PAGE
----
Forget about Montreal’s Golden Age. It hasn’t happened yet.

Brain Drain

Pierre-Karl Péladeau during a press scrum - credit to Toronto Star
Pierre-Karl Péladeau during a press scrum – credit to Toronto Star

Today was just one of those days I suppose. Perhaps you’ve had them too. A day were you read the paper and see the headlines and wonder just what it is you’re doing living in Montreal. Today wasn’t even particularly cold out either.

Rather, it was the enlightened goons who (somehow) managed to get elected to represent the collective interests of Quebec, with an apparent total disregard for the interests of many of its citizens, particularly those noble enough to stick it out in what’s increasingly starting to look like a city on the verge of real failure.

And I’ve been accused of being an apologist, not only for Montreal but Quebec as well.

In case this has all been too glib allow me to get straight to the point.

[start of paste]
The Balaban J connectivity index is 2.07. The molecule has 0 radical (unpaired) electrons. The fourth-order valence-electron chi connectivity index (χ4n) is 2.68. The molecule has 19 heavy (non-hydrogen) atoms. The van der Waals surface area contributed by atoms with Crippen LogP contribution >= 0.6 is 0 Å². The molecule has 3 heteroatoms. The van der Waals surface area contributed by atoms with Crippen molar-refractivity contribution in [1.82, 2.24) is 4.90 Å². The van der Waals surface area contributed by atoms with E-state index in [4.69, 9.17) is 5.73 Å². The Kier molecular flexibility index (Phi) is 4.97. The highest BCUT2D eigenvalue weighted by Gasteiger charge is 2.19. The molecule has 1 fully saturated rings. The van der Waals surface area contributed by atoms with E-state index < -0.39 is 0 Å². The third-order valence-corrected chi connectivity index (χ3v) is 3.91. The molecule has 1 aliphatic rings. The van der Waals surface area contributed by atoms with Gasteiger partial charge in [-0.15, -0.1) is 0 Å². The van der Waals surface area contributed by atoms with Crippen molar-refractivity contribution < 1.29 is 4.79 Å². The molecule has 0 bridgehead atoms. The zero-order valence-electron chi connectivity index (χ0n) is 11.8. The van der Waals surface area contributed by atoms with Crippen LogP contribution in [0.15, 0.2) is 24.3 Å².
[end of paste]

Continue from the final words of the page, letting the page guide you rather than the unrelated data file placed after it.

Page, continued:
In an era of heightened awareness concerning campus sexual assault, the education minister has given his own ringing endorsement to fully legal strip searches of minors without parental consent or even police involvement, so long as it’s done in a ‘respectful’ manner. If you’ve just spewed coffee out onto your laptop reading that last sentence take a moment because there’s more. The strip searches are justified in terms of the student’s security, just like every invasion of the state into the personal domain. Always for our own interests, legally speaking. The reason this is news is because a fifteen year old girl was strip searched by her principle and another woman who worked at her Quebec City high school. They were looking for pot. They found nothing. The girl was coerced into removing all of her clothing without legal representation, without the involvement of police, an without notifying her parents.